Since the capacity went up, we haven’t had to limit people or make them wait outside to come in. So that has not been an issue. I think the weekend will be telling in that regard. I know our city has really stressed that the onus for making sure everyone’s comfortable and safe is on the business, so for example, if you had a family of four that were all grouped together shopping, maybe that capacity could be interpreted a little bit more liberally compared to 20 unique shoppers. They’re stressing that we all should use our good judgment to keep everybody safe and so that’s what we intend to do.
What percentage of your business at this point would you say has been in-store versus curbside and delivery?
I would say in-store so far has been 65–70% since we opened.
Last time we spoke, you said you hadn’t had any negative reactions from customers around wearing masks and gloves in the store. I’m not fishing for any juicy stories here or anything, I’m just genuinely curious if you’ve had any incidents since then.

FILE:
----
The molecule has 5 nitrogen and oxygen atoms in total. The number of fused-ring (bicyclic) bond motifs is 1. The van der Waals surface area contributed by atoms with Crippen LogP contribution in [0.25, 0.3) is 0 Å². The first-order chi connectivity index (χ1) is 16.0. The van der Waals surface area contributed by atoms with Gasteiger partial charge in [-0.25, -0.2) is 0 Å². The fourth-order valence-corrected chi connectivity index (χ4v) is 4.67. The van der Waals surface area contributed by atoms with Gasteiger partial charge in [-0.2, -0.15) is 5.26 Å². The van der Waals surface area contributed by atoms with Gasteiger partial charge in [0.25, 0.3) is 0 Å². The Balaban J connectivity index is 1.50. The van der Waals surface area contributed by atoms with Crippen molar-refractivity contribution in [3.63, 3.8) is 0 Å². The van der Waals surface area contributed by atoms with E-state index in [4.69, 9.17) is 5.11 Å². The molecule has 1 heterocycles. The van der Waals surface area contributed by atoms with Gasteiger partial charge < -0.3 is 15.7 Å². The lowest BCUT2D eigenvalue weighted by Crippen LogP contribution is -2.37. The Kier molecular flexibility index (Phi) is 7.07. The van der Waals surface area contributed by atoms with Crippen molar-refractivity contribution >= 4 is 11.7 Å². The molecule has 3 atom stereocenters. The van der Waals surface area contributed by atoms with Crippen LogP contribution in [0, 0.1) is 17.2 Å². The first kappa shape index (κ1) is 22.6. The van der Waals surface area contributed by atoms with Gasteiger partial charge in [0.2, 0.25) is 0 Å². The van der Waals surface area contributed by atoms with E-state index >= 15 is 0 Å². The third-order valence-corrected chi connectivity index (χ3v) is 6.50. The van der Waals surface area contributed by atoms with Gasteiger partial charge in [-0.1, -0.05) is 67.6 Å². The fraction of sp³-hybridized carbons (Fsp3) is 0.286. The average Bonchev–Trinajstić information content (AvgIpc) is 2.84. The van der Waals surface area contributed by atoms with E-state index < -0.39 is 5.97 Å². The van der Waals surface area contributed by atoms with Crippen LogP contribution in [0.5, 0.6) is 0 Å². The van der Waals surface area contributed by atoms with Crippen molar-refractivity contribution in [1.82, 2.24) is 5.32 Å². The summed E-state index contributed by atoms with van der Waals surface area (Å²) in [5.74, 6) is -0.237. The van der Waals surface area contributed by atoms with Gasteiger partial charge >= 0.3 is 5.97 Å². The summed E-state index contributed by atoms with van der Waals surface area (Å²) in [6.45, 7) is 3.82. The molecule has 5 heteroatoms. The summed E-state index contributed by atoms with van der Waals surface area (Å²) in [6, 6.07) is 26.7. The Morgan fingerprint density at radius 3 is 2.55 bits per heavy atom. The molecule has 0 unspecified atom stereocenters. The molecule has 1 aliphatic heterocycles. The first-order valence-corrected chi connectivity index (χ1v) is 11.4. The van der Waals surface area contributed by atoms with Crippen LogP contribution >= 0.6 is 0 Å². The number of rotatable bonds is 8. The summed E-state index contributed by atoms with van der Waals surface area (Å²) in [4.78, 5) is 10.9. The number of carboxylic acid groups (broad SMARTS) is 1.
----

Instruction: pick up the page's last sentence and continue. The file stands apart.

We have not. And we are, I feel, really fortunate, because I have heard a couple other stories of some pushback even in our business district, on our street.
Have people been pretty good about following social distancing guidelines while inside?
They really have. I think people naturally respond to other people in their space. Maybe one person might not be as cautious, but we fortunately have the space that other people can react accordingly. So I think everyone is just kind of self regulating what they’re comfortable with.
At the current pace of your business, do you feel confident right now in how it’s going and that you can keep your doors open? And if not, how long do you think you have before you need things to pick back up to levels at or near where they were before the pandemic? I know that’s a big question.
It is a big question. It’s a good question. It’s one that I think about every day, because I can tend to be a bit of a fretter. Thankfully, we have a really positive team here, so most people remind me and help me keep my glass half full. But naturally, we have some concerns. You know, we want to maintain the viability and the health of our business. I have worries about Record Store Day. I have worries about the fourth quarter and just what what it’s going to look like at those times specifically. Right now I feel very positive and I realize that we’re just in the very infancy of people being able to be out and about again. So, I feel like it’s too early to tell.